Nearly two years ago, residents of the city of Flint, Michigan had lead in their water and were misled by officials who claimed the water was safe to drink. We’ve seen photos of rashes and have heard of children who developed lead poisoning after the city switched the water supply from Lake Huron to the Flint River. Even after the city required that residents use bottled water and kitchen sink filters, we are still seeing consequences of the unclean water crisis.
Parents have enough to worry about! Toxic metals shouldn’t be one of them. However, whether we like it or not, lead is all around us -- in drinking water, lipsticks, older paints, foods, soil, air and dust. Although it’s a naturally occurring heavy metal found in small amounts in the Earth’s crust, it can be toxic to your health and even more toxic to your little ones.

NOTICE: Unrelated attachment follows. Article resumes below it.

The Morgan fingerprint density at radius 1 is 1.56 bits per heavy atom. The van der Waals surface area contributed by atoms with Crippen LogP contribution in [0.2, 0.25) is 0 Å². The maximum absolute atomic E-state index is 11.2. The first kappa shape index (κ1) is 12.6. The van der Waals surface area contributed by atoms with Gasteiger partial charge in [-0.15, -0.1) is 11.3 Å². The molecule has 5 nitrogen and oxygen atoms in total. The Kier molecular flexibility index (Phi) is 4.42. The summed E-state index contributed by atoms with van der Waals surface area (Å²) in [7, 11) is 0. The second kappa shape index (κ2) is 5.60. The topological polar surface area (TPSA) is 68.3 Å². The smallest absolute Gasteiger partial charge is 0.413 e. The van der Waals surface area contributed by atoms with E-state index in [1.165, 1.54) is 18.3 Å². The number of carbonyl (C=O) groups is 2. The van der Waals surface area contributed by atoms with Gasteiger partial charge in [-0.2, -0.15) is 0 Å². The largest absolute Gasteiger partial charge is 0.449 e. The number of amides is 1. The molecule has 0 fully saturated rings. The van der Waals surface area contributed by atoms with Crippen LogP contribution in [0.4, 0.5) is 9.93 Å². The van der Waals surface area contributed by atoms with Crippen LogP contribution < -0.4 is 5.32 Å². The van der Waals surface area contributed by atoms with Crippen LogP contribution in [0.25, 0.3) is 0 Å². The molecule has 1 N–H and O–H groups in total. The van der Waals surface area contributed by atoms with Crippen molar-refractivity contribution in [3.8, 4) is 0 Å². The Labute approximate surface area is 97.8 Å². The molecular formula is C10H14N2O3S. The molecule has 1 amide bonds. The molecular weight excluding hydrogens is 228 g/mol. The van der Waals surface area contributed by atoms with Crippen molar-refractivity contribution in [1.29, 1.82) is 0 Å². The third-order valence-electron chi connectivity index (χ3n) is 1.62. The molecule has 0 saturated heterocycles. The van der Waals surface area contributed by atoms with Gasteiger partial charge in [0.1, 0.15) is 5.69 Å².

Consumers and advocates have raised concerns over some of the ingredients in beauty products, like phthalates, parabens and, in the case of lipsticks, lead. It’s really become an issue where you as the consumer have to be proactive instead of relying on government agencies and regulations. That’s because overall, with the exception of coal-tar hair dyes, your cosmetics don’t need FDA approval to hit the shelves.
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